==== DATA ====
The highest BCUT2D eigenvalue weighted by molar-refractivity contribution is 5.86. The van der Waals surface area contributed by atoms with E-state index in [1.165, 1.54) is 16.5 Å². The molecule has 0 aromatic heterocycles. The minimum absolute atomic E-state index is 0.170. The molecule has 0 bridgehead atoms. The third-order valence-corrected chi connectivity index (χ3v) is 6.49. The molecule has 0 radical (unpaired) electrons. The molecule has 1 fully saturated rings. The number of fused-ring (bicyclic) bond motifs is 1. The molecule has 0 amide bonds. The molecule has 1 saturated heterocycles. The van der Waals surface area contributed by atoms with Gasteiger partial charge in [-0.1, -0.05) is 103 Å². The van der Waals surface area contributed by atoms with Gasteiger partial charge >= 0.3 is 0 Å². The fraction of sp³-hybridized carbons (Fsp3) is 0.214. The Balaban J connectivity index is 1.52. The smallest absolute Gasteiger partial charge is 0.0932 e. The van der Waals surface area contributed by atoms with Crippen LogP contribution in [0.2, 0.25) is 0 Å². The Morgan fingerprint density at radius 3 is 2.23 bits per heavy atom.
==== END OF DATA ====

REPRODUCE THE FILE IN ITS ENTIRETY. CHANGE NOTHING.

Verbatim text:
The highest BCUT2D eigenvalue weighted by molar-refractivity contribution is 5.86. The van der Waals surface area contributed by atoms with E-state index in [1.165, 1.54) is 16.5 Å². The molecule has 0 aromatic heterocycles. The minimum absolute atomic E-state index is 0.170. The molecule has 0 bridgehead atoms. The third-order valence-corrected chi connectivity index (χ3v) is 6.49. The molecule has 0 radical (unpaired) electrons. The molecule has 1 fully saturated rings. The number of fused-ring (bicyclic) bond motifs is 1. The molecule has 0 amide bonds. The molecule has 1 saturated heterocycles. The van der Waals surface area contributed by atoms with Gasteiger partial charge in [-0.1, -0.05) is 103 Å². The van der Waals surface area contributed by atoms with Gasteiger partial charge >= 0.3 is 0 Å². The fraction of sp³-hybridized carbons (Fsp3) is 0.214. The Balaban J connectivity index is 1.52. The smallest absolute Gasteiger partial charge is 0.0932 e. The van der Waals surface area contributed by atoms with Crippen LogP contribution in [0.2, 0.25) is 0 Å². The Morgan fingerprint density at radius 3 is 2.23 bits per heavy atom.